The Myth of Multitasking

| September 11, 2014

Conceptual image of business woman without head and daily routinIn one of the many letters he wrote to his son in the 1740s, Lord Chesterfield offered the following advice: “There is time enough for everything in the course of the day, if you do but one thing at once, but there is not time enough in the year, if you will do two things at a time.”

Today, we live in a world of multitasking. It is considered a skill which can be learned and developed; and also as an indispensable part of living in our technology driven society. Business seems to demand the ability to talk on the telephone, read email, and handle interruptions all at the same time. But now medical, scientific, psychological, and societal experts are coalescing around the opinion that multitasking is really a myth – and an expensive myth if you allow yourself to believe in it.

On the one hand, people have always multitasked. We define idiocy by whether you “can walk and chew gum at the same time?” But we also know that trying to do two things at once creates unavoidable distraction and deficiencies in performance if attention is needed – for example there are now laws to prevent people from driving and texting at the same time. Where is the line where multitasking stops being necessary and profitable, and starts being inefficient and even dangerous?

Multitasking is possible if at least one of the tasks is so well learned as to be automatic, meaning no focus or conscious thought is necessary to engage in the task. Otherwise, you are never really engaging in two tasks at the same time. Rather than multitasking, you are actually serial tasking – that is you are in fact shifting from one task to another in rapid succession. It is happening so quickly that you think you are doing the tasks simultaneously, even though you are really doing them distinctly.

It turns out that this is a very inefficient way to work. Some consultants believe that time blocking and single tasking (that is setting aside time to do one task) makes you four times more productive than the multitasking that is now the standard fare of the work day.

This is because when you shift from one task to another and back again, the transition is neither fast nor smooth – what is called the “Psychological Refractory Period.” According to the American Psychological Association’s research, there is a lag time during which your brain must pull itself away from the first task to focus on the second, and then the third, and then back again to the first — especially if one task is complex. It is like trying to drive by hitting the accelerator, then the brake, then the accelerator, then the brake. As John Medina, author of Brain Rules says: “To put it bluntly, research shows that we can’t multitask. We are biologically incapable of processing attention-rich inputs simultaneously.”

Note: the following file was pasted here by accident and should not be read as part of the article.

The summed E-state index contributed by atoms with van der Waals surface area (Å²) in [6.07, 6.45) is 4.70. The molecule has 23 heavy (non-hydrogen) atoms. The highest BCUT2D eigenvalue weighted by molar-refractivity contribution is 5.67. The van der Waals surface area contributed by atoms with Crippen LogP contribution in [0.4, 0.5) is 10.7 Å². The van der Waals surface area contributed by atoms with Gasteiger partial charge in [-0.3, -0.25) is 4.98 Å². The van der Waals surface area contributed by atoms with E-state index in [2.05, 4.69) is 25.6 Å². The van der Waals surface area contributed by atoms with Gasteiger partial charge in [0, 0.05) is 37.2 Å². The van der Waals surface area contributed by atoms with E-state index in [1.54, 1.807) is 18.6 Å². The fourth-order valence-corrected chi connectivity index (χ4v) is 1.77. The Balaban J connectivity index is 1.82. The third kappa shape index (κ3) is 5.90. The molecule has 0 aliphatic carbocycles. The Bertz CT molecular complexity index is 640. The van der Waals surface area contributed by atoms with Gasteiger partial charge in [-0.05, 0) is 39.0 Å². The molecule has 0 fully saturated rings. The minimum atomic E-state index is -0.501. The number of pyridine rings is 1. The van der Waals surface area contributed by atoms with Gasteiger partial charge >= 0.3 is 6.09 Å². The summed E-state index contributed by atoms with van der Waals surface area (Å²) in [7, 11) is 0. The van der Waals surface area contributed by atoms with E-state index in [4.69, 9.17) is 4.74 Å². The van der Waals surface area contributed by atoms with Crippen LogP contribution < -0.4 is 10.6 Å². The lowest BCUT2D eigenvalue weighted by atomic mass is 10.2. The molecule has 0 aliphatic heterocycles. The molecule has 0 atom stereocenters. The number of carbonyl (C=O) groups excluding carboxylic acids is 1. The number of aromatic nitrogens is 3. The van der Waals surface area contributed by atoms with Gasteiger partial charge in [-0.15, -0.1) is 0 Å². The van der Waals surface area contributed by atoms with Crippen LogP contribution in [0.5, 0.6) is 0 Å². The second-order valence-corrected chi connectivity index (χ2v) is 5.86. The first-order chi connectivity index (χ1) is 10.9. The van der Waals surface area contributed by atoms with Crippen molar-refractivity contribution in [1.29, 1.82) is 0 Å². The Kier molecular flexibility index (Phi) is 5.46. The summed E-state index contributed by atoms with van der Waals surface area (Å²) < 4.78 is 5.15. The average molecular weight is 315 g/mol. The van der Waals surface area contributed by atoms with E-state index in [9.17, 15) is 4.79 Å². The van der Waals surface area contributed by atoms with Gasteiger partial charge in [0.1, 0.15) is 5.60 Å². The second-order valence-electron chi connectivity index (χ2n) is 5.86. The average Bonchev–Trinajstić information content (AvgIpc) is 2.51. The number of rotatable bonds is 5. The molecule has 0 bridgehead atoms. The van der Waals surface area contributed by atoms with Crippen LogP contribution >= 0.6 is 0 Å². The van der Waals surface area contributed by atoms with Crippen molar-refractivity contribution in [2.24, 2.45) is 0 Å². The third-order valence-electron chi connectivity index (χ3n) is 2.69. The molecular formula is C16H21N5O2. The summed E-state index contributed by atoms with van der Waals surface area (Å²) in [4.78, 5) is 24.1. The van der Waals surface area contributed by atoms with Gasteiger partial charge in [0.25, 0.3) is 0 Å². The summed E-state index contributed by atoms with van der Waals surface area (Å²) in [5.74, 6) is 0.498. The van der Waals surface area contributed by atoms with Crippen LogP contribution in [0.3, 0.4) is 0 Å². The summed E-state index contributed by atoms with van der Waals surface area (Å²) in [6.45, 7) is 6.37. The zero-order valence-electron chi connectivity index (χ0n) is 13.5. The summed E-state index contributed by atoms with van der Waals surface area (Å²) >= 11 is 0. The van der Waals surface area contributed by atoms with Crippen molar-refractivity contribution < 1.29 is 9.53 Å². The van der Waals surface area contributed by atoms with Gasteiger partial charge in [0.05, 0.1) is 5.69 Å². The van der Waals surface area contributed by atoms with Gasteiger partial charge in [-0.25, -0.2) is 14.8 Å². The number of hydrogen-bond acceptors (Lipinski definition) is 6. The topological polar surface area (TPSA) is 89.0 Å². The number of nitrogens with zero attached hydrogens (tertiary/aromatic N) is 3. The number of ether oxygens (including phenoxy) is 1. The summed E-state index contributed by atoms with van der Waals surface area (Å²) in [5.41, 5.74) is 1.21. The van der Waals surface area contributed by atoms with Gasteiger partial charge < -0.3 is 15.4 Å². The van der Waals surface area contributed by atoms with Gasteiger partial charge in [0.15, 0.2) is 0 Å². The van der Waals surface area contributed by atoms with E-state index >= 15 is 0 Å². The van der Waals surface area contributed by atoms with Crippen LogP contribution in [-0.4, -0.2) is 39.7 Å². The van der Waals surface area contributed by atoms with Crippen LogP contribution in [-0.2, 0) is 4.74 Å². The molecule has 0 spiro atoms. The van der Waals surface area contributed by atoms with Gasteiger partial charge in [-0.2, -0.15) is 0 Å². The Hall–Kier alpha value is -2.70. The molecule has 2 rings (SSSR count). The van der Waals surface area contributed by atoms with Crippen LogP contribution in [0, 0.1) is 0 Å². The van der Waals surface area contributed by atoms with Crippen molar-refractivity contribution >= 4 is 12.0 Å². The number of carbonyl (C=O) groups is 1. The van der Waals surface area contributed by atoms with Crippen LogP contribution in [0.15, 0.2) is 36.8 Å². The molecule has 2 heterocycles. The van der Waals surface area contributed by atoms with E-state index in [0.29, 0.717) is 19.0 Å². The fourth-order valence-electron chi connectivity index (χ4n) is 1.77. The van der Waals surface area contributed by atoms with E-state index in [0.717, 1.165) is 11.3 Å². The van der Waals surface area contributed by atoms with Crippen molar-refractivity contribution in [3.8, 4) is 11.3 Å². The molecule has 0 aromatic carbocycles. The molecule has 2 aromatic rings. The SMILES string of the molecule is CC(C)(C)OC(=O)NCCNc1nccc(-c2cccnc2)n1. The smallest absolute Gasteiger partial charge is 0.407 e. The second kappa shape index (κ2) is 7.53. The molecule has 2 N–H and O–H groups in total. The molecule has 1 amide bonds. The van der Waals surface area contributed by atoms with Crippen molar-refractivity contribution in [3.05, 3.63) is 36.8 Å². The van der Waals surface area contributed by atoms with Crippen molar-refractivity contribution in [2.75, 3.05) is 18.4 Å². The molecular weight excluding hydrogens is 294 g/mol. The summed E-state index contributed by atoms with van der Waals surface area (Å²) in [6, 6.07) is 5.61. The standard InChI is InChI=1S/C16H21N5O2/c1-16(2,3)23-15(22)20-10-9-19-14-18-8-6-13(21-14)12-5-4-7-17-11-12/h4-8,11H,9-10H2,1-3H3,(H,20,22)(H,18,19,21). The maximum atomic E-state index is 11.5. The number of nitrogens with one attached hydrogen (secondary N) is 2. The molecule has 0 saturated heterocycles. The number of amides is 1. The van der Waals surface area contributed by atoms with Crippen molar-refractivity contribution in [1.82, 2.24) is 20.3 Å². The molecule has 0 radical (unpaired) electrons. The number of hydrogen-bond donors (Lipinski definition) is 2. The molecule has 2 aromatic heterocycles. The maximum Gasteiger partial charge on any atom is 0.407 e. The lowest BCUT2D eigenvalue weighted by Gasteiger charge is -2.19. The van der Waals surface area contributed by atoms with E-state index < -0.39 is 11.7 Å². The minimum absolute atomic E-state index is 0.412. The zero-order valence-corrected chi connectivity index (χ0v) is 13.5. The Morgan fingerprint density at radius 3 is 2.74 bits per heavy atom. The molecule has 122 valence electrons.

In addition, there is evidence to suggest that multitasking leads to the release of adrenaline, and so may even be addictive.

In 2006, the Kaiser Family Foundation published a study on the effects of multitasking. The picture that emerges from the study is a society that has become extremely impatient. We are unsatisfied with slowness and uncomfortable with silence. We need to fill the gaps, even if those gaps are just seconds.

The National Academy of Sciences reported research in 2009 on the cognitive effect of multitasking. The study compared two control groups: one who was chronically heavy multitaskers and the other were light multitaskers. The results “showed that heavy media multitaskers are more susceptible to interference from irrelevant environmental stimuli and from irrelevant representations in memory. This led to the surprising result that heavy media multitaskers performed worse on a test of task-switching ability, likely due to reduced ability to filter out interference from the irrelevant task set.” In other words – the heavy multitaskers had become deficient at the very purpose supposedly at the heart of multitasking.

If this is the case, then what should we do to work most efficiently? The best answer seems to be changing our work and home environments to allow time for quiet and focused attention. Isaac Newton said that “if I have ever made any valuable discoveries, it has been due more to patient attention than to any other talent.” Or to paraphrase Yogi Berra “you can observe a lot by watching.”

This means intentionally minimizing distractions and consciously setting aside time each day for productive, contemplative attention to the most important issues of the day. This is hard to do in a business world where people send you an email and expect an immediate answer – and then telephone to make sure you have gotten the email. But changing our work environment to minimize distractions, and having the judgment to know what is really urgent and what can wait, will make for more productive work days, a more profitable business, and a healthier work experience. In the words of Solomon: Better is a handful of quietness than two hands full of toil and a grasping for the wind.” Ecclesiastes 4: 6.


Category: Lifestyle